David Kaiser: Should Harvard University Press have published his JFK conspiracy book?





Harvard University Press has just issued a book promulgating a JFK assassination conspiracy theory.


Let’s put that sentence on the chalkboard and underscore the anthropologically interesting aspects of the situation, shall we? Harvard University Press has just issued a book promulgating a JFK assassination conspiracy theory.

Within the continuum of any given culture, there is what the structuralists used to call the combinatoire – the underlying grid of distinctions and exclusions, an implicit directory of what goes with what (and, just as important, what doesn’t). So the appearance of The Road to Dallas: The Assassination of John F. Kennedy by David Kaiser counts, arguably, as something more than a piece of publishing news. That, too. But we may be talking here about something like a mutation in the cultural genome.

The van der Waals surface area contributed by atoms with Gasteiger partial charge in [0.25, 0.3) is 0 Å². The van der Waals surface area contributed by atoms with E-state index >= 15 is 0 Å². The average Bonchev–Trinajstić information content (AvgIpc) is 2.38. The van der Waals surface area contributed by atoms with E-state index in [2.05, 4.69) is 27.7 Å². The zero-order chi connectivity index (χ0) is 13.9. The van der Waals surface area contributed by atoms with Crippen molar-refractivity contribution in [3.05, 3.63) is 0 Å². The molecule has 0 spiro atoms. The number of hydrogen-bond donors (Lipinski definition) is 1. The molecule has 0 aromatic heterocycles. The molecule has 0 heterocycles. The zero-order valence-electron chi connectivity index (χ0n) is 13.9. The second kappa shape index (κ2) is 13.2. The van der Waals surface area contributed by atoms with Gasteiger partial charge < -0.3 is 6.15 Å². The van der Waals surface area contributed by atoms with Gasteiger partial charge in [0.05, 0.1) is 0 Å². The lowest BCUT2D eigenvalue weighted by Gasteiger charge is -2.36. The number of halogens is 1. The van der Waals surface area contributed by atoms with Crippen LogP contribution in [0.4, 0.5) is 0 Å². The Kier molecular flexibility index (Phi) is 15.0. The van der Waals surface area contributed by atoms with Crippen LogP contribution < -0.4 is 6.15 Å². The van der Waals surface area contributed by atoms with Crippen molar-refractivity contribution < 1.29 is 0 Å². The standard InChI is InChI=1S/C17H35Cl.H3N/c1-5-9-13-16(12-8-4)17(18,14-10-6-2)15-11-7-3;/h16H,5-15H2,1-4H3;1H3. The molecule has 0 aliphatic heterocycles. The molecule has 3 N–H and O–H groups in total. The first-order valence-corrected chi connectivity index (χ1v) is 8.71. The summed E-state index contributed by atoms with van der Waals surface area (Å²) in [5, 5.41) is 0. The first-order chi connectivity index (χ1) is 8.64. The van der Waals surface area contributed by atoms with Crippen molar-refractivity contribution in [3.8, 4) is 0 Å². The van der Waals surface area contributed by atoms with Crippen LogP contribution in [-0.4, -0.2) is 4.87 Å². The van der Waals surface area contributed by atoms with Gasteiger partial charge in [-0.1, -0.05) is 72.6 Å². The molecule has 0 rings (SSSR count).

That said, the book’s argument does not exactly qualify as a paradigm shift. Kaiser, who is a professor of strategy and policy at the Naval War College and the author of two earlier books published by Harvard, argues that Lee Harvey Oswald pulled the trigger as a result of machinations within “a complex network of relationships among mobsters, hit men, intelligence agents, Cuban exiles, and America’s Cold War foreign policy.” To make this case, Kaiser examines an enormous mass of documents that have been declassified since 1992. “Hundreds of books on the Kennedy assassination have appeared,” he writes, “but this is the first one written by a professional historian who has researched the available archives.” Perhaps, but it is also a variation on certain familiar themes....

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